Thanks to British Columbia Magazine here is a list of some good attractions in that Province:
Valley of the Ghosts
A river of silver once flowed through the Valley of the Ghosts where Highway 31A now cuts through the West Kootenay. The route links the historic villages of Kaslo and New Denver to a string of less viable mining towns that sprang up after prospectors discovered rich ore deposits near Slocan Creek in 1891. A few tour highlights:
Kaslo’s 1896 Langham Cultural Centre, a former silver-rush hotel; the 1898 Village Hall, still a working municipal building; and 1898 sternwheeler SS Moyie, a National Historic Site.
Moyie tour, $7.50 adult;
Ramshackle buildings at Retallack—a mining and sawmill ghost town—contrasted against the new cat-skiing and mountainbiking at Retallack Lodge nearby.
The evocative Sandon townsite squeezed into Carpenter Creek valley. Sandon Historical Museum in the brick Slocan Mercantile Building (circa 1900) tells the boisterous story of Sandon’s saloon-lined streets, brothels, and population peak near 5,000 prior to 1900.
Museum, $4.50 adult; ;
Yoho geology Yoho National Park
This is a place of geological superlatives: hoodoo formations; the Burgess Shale ancient fossil beds; and 28 peaks rising above 3,000 metres. Just three kilometres from Field, travellers can see a remarkable example of the power of water to defeat solid rock. A custom-built pedestrian bridge over the Kicking Horse River offers varied perspectives of the Natural Bridge. Over time, the river’s incessant action here bore away at fissures in the rock bed, widening the cracks until it could flow through the remaining hard band of limestone that now bridges the river.
Lighthouse Park nature hike
While summer visitors crowd into Vancouver’s iconic Stanley Park, savvy locals head for West Vancouver’s Lighthouse Park. This 75-hectare sanctuary is named for the classic 1912 Point Atkinson Lighthouse, a National Historic Site, but nature here trumps the 18.3-metre-high working beacon. This truly rare, urban old-growth forest contains 60-metre-tall, 500-year-old specimens of virgin Douglas fir and western redcedar. When you tire of craning your neck upward, follow the park’s easy, well-groomed trails to high, granite promontories where southward views over Burrard Inlet, English Bay, and downtown Vancouver extend from Lions Gate Bridge west to the University of British Columbia.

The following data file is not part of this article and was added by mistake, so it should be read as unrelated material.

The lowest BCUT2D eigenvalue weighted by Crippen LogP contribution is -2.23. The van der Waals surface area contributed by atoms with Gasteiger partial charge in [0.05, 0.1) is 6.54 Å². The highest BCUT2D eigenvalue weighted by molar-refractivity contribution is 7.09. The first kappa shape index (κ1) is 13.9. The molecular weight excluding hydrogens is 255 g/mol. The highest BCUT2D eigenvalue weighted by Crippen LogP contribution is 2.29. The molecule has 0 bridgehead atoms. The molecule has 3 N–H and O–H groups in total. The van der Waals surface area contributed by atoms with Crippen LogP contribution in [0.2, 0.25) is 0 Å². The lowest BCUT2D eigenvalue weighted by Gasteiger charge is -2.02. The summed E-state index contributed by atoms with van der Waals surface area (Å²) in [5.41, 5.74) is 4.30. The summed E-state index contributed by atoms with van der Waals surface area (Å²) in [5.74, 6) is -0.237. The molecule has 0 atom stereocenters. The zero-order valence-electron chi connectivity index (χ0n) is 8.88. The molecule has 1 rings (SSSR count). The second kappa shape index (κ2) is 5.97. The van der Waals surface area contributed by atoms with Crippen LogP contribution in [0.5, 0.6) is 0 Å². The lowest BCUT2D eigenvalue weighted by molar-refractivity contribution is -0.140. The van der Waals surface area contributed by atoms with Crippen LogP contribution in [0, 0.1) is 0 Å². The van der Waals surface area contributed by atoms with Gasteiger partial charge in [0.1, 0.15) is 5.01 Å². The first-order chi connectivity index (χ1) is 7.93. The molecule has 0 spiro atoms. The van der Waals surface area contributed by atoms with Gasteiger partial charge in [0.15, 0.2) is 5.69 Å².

Hot springs around Kitimat
You haven’t truly soaked until you’ve submerged yourself in a wilderness hot spring. Three seaside springs south of Kitimat fit the bill—Weewanie, Bishop Bay, and Shearwater—each accessible by boat or floatplane only. All sites permit camping and have mooring buoys and simple concrete or wooden shelters over the hot springs.
Mountains rise from the shoreline in Weewanie Hot Springs Provincial Park on Devastation Channel, where visitors relax in odourless 38.6 C mineral waters within a low concrete bathhouse.
At Bishop Bay-Monkey Beach Corridor Conservancy on Ursula Channel, two 100-metre boardwalks lead away from a short boat dock. Take one path to the 38.8 C odourless hot pools and bathhouse, the other to a camping area with raised tent platforms.
Shearwater Hot Springs Conservancy is on the north side of Alan Reach in Gardner Canal. Soakers enjoy mountain views as they prune up in a sheltered bedrock pool of mildly sulphurous, 40.6 C water.